The Patient Protection and Affordable Care Act (P.L. 111-148), signed into law by President Barack Obama on March 23, 2010, and commonly referred to as health care reform, has been a flashpoint for controversy during and following its passage. Threats of legal challenges to the law originated before Congress even voted on the bill, and lawsuits were filed almost immediately after the health care reform legislation became law. From March 26–March 28, 2012, the Supreme Court heard challenges to the constitutionality of the law brought forward by 26 state Attorneys General and the National Federation of Independent Business.
On June 28, 2012, a 5–4 majority of the Court, in an opinion written by Chief Justice John Roberts, ruled that since the majority of the law was found constitutional, particularly the individual mandate provision, the law was upheld. The Supreme Court’s ruling on this controversial program represents a huge victory for President Obama, as the law represents what many consider to be the President’s central legislative accomplishment thus far and “the largest new social program in a generation.” As a result of health care reform, tens of millions of Americans will likely be able to obtain medical insurance.
Two provisions of the law drew the most heated debate—the “individual mandate,” which compels uninsured individuals to purchase health insurance or pay a penalty to the government, and the Medicaid expansion, which requires states to expand their Medicaid programs to cover all uninsured individuals who make less than 133% of the federal poverty line or lose all Medicaid payments from the federal government. The four justices considered to be the most liberal on the court—Steven Breyer, Ruth Bader Ginsburg, Elena Kagan, and Sonia Sotomayor—joined the conservative Roberts in ruling that the individual mandate is constitutional. In coming to that conclusion, they rejected the Obama administration’s primary argument that the government can force Americans to purchase goods and services pursuant to the Commerce Clause of the Constitution. Rather, they ruled that the penalty required under the law is a tax, one that Congress is allowed to levy under its taxing powers.
Regarding the Medicaid expansion, the Court held that the federal government cannot withhold all Medicaid payments from states that choose not to expand their programs by a vote of 7–2. Three Republican governors—Republicans Nikki Haley of South Carolina, Bobby Jindal of Louisiana, and Rick Scott of Florida—have already vowed that their states will not participate in the Medicaid expansion when it goes into effect in 2014. Analyst Ezra Klein of the Washington Post, however, pointed out that unless Republicans win the Senate and the White House in 2012 and are able to repeal health care reform, even states with officials ideologically opposed to the law are likely to expand their Medicaid programs because the additional payments from the federal government will be too much money for them to turn down. Under the law, the federal government will pay 100% of the costs for the people newly eligible for Medicaid until 2017, and 90% of the costs thereafter. Klein further opined that governors who reject the Medicaid expansion “also have to answer to non-Republican voters who don’t want their state missing out on billions in federal dollars, and to the hospitals in their state who have to treat uninsured patients that end up in their emergency rooms, and the insured voters who end up paying for their uninsured brethren.” (For a complete look at how health care reform fared after the Supreme Court’s decision, click here.)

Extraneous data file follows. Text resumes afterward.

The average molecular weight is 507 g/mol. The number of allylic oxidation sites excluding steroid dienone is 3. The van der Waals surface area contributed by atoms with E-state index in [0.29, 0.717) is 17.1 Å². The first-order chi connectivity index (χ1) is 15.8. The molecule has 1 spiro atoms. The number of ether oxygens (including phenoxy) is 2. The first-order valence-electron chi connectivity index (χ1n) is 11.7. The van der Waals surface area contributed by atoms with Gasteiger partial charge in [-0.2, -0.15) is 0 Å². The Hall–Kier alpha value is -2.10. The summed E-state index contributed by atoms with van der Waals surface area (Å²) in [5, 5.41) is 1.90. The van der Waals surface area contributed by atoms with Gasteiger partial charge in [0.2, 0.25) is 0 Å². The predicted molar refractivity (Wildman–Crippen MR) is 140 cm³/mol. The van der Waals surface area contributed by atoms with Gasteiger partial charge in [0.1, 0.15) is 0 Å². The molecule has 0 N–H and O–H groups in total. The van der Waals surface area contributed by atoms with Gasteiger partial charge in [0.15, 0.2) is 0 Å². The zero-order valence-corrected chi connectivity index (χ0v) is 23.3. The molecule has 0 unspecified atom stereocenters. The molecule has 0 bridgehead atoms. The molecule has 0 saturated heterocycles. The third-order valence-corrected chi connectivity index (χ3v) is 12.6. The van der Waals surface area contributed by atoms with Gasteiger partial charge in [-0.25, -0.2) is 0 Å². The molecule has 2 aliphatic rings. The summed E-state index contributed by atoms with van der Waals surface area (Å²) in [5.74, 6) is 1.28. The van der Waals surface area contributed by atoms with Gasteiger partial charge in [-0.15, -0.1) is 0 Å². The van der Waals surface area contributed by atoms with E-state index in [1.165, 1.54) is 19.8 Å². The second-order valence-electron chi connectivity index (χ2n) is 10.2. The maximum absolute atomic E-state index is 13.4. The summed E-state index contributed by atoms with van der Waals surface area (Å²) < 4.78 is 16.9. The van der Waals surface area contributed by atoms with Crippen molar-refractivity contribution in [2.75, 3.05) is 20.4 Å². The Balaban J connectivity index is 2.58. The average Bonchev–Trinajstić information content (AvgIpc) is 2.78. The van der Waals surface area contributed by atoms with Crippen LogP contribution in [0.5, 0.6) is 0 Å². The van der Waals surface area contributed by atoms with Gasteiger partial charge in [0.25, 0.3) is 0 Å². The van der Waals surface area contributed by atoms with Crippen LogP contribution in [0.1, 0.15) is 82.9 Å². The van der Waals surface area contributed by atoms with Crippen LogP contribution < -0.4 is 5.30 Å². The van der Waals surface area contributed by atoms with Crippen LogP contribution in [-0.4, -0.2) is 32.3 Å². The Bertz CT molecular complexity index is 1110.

The Supreme Court’s decision, while a victory for the Obama administration, did nothing to silence the debate over health care reform. President Obama hailed the decision as a “a victory for people all over this country whose lives will be more secure because of this law;” however, former Massachusetts governor Mitt Romney, the presumptive Republican presidential nominee, claimed that the health care reform law “was bad law yesterday [and is] bad law today” and vowed to repeal it. His Republican brethren echoed his sentiment, with Senate Minority Leader Mitch McConnell (R-KY) calling the decision “a fresh start on the road to repeal” and House Majority Leader Eric Cantor (R-VA) scheduling a vote on a repeal bill for the week of July 9th. Given the substantial partisan divide over whether or not the law should be repealed, the ultimate fate of health care reform rests with the voters in November.
“Health Care Bill Could Face String of Legal Challenges”, FoxNews.com, 22 December 2009, accessed 3 July 2012,
“Monthly Calendar for the Session Beginning March 19, 2012,” Supreme Court of the United States, October Term 2011, 21 February 2012, accessed 3 July 2012,
Robert Barnes, “Supreme Court upholds Obama’s health-care law,” Washington Post, 28 June 2012, accessed 3 July 2012,
Ezra Klein, “Health-care law’s Medicaid provision too good to pass up,” Washington Post, 2 July 2012, accessed 3 July 2012,
“A look at what the Supreme Court ruling upholding Obamacare does—and what comes next,” Washington Post, 28 June 2012, accessed 5 July 2012